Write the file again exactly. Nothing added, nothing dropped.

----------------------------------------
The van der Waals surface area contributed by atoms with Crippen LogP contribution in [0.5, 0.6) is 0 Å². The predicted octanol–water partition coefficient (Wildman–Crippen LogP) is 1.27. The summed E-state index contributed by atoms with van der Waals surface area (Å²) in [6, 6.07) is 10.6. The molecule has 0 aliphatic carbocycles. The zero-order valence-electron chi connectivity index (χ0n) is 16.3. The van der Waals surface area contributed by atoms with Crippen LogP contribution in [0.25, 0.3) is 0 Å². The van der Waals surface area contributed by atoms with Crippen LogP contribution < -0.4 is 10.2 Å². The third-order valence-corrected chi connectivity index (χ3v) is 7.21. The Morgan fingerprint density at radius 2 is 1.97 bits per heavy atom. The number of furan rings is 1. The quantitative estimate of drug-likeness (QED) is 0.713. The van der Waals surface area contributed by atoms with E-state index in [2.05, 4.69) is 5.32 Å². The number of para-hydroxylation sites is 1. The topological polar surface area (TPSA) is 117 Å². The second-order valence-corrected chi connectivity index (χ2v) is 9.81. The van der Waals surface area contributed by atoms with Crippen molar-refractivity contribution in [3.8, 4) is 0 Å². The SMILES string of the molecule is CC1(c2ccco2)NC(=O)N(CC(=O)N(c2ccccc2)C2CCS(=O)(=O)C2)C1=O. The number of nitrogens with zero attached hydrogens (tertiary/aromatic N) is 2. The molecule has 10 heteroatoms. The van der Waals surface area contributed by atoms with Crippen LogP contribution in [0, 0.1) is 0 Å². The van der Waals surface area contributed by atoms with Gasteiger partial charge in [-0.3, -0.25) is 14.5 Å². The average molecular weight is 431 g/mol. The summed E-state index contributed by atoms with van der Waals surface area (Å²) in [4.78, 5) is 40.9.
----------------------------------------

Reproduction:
The van der Waals surface area contributed by atoms with Crippen LogP contribution in [0.5, 0.6) is 0 Å². The predicted octanol–water partition coefficient (Wildman–Crippen LogP) is 1.27. The summed E-state index contributed by atoms with van der Waals surface area (Å²) in [6, 6.07) is 10.6. The molecule has 0 aliphatic carbocycles. The zero-order valence-electron chi connectivity index (χ0n) is 16.3. The van der Waals surface area contributed by atoms with Crippen LogP contribution in [0.25, 0.3) is 0 Å². The van der Waals surface area contributed by atoms with Crippen LogP contribution < -0.4 is 10.2 Å². The third-order valence-corrected chi connectivity index (χ3v) is 7.21. The Morgan fingerprint density at radius 2 is 1.97 bits per heavy atom. The number of furan rings is 1. The quantitative estimate of drug-likeness (QED) is 0.713. The van der Waals surface area contributed by atoms with E-state index in [2.05, 4.69) is 5.32 Å². The number of para-hydroxylation sites is 1. The topological polar surface area (TPSA) is 117 Å². The second-order valence-corrected chi connectivity index (χ2v) is 9.81. The van der Waals surface area contributed by atoms with Crippen molar-refractivity contribution in [3.8, 4) is 0 Å². The SMILES string of the molecule is CC1(c2ccco2)NC(=O)N(CC(=O)N(c2ccccc2)C2CCS(=O)(=O)C2)C1=O. The number of nitrogens with zero attached hydrogens (tertiary/aromatic N) is 2. The molecule has 10 heteroatoms. The van der Waals surface area contributed by atoms with Crippen LogP contribution in [0, 0.1) is 0 Å². The van der Waals surface area contributed by atoms with Gasteiger partial charge in [-0.3, -0.25) is 14.5 Å². The average molecular weight is 431 g/mol. The summed E-state index contributed by atoms with van der Waals surface area (Å²) in [4.78, 5) is 40.9.